MOUNT Martha resident and former Voices of the Peninsula candidate for the federal election, Claire Boardman, has been honoured in the Queen’s Birthday list with a Public Service Medal for her outstanding contribution to public health.
Boardman is recognised as an Australian leader in the field of infection prevention control. She is currently deputy public health commander and executive director of the Victorian Department of Health Infection Prevention Control Advice and Response (IPCAR) unit.
Boardman said she was honoured to be recognised for her 20-year commitment to public health management and work in improving health outcomes for whole populations.
Although known for her work during the height of the COVID pandemic, Boardman says she is particularly proud of working alongside Indigenous health workers in the Torres Strait and Northern Territory on prevention, education and treatment of rheumatic heart disease.
Indigenous populations have the highest rate of rheumatic heart disease in the world, largely linked to disadvantage.
“It’s really important for us to work with locals to help them take carriage of their health, so a lot of what we do is education, communication and prevention,” Boardman said.
“My role has also involved advocacy and raising awareness so as to empower people.”
Boardman said it had been terrific to “stand alongside other health workers who have been honoured and recognised for their work”.
More recently, Boardman has been involved in formulating the vital elements for effective response to the COVID-19 pandemic, building the IPCAR team by recruiting experts, introducing IPC training and building capacity in nurses to create outbreak response squads.
Her nominee, colleague Jodie Harrison, said Boardman’s strategy to build IPCAR using education and training, data and quality, response, IPC advice, and research and policy, had created a team with strong results.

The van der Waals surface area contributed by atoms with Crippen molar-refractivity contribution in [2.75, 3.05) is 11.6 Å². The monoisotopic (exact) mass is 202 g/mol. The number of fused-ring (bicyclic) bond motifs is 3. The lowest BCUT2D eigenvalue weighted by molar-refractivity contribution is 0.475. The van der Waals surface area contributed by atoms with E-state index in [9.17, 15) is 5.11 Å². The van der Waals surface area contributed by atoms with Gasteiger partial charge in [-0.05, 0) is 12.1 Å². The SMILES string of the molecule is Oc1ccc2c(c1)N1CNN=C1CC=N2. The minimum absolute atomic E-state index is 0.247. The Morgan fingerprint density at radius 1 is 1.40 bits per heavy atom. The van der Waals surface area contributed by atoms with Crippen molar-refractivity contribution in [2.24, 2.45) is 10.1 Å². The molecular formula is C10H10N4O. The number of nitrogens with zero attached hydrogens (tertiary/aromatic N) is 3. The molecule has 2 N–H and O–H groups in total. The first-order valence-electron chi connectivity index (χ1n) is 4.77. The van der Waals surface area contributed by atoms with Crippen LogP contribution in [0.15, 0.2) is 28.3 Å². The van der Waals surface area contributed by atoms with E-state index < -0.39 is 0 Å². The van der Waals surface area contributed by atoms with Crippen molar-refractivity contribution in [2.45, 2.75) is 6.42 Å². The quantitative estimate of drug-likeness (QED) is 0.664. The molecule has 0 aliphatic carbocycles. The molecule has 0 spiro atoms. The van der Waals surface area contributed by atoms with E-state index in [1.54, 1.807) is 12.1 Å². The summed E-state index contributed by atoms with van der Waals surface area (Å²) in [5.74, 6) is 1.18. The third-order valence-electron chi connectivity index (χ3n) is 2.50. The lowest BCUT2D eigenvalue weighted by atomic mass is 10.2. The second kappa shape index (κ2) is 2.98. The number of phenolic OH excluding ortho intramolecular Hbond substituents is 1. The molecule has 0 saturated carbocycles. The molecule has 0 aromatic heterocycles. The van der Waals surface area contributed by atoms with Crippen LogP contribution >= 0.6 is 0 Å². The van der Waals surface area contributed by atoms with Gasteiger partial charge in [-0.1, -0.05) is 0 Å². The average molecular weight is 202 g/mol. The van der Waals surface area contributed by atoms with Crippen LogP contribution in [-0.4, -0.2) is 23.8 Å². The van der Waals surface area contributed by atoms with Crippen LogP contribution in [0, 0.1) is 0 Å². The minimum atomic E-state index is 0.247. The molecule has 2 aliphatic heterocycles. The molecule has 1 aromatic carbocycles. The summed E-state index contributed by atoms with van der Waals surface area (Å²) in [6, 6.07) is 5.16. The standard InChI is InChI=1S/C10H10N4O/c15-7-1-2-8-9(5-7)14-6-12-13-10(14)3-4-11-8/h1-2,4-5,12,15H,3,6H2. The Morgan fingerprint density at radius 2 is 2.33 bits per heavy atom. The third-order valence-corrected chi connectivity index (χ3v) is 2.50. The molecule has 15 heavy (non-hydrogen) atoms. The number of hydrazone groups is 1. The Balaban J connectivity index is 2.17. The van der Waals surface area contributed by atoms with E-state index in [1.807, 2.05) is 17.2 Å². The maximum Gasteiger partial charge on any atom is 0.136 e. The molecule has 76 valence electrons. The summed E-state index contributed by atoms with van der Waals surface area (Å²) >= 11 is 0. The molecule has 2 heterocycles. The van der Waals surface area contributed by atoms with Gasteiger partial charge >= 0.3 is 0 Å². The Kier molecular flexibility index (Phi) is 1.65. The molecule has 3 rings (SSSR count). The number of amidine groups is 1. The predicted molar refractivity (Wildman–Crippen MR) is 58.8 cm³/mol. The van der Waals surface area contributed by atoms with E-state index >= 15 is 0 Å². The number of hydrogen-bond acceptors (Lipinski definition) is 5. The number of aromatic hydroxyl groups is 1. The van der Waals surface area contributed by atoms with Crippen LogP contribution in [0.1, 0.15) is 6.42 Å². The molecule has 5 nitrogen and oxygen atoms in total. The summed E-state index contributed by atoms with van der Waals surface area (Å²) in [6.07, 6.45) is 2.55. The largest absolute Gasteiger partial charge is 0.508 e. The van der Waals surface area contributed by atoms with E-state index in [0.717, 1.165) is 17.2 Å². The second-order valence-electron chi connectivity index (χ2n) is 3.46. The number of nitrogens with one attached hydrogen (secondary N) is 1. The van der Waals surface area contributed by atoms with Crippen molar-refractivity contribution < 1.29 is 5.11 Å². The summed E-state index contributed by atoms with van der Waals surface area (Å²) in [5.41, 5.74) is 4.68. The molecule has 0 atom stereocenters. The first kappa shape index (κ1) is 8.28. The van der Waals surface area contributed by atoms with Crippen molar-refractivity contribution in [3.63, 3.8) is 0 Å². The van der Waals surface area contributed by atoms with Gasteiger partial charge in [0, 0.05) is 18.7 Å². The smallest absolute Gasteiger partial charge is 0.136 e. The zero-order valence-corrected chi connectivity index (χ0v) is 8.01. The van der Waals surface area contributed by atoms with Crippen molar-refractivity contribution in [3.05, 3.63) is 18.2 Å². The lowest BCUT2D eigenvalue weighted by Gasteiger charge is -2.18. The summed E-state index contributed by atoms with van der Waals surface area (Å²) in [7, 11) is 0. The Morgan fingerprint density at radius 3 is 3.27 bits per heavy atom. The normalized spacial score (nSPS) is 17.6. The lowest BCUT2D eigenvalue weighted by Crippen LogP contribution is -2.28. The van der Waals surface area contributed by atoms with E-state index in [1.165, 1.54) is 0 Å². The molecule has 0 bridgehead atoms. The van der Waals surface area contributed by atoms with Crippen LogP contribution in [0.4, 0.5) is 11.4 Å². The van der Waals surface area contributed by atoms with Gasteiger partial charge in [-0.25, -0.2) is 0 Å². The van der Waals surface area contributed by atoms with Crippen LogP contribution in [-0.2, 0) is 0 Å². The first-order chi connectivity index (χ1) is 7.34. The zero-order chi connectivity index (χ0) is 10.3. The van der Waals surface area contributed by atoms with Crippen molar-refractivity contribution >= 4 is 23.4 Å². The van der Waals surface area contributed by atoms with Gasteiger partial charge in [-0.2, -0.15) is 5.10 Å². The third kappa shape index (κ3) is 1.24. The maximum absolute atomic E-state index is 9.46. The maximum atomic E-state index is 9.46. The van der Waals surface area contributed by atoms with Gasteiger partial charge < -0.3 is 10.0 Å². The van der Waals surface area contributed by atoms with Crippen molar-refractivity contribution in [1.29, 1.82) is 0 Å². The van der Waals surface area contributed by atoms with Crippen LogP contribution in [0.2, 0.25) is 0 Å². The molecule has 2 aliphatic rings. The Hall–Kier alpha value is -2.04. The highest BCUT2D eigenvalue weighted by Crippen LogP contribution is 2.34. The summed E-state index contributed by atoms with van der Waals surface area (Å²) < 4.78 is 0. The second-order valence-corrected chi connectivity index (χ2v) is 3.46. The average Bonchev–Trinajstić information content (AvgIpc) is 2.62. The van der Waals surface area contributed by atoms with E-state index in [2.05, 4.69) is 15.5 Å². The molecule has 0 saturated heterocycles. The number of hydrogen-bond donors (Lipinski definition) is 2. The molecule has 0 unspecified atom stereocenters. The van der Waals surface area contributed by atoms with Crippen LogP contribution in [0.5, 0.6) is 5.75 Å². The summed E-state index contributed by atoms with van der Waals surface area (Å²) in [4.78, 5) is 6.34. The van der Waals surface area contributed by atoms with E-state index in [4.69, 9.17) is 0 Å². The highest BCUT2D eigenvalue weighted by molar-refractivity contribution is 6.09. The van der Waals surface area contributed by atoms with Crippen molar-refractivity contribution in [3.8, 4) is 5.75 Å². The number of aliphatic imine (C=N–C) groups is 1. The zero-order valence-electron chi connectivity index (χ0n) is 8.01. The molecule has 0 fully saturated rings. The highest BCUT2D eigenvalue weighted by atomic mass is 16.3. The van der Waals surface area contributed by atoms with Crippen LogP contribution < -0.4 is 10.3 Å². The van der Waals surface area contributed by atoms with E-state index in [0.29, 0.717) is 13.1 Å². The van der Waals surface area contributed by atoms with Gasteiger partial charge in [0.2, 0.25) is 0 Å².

She also included a targeted communications team to inform and educate across government, inter-sector and in the community and her leadership during the unfolding pandemic had been instrumental in the way Victoria controlled infection and managed community transmission.
Boardman’s contribution as inaugural president of the Australasian College for Infection Prevention and Control (ACIPC) has been recognised by naming the college’s highest honour the Claire Boardman CICP medal for leadership.
Boardman has held state and national appointments, including president of ACIPC and was a member of the Australian Health Protection Principal Committee (AHPPC) Antimicrobial Resistance. In 2013 she won a Council of Executive Women scholarship to attend the UNSW’s graduate school of management women in leadership course and in 2014 was a Northern Territory finalist for Australian of the Year awards.
While she was “disappointingly” forced to pull out of the May federal election candidacy because of the demands of the Omicron strain of COVID, Boardman said she still had her sights on federal politics and had secured a scholarship to Melbourne University’s pathways to politics for women.
“I think the federal election was an excellent outcome for the Teal movement and giving a voice for change,” she said.
“My interests are climate change, which directly relates to health outcomes, household costs and housing affordability.”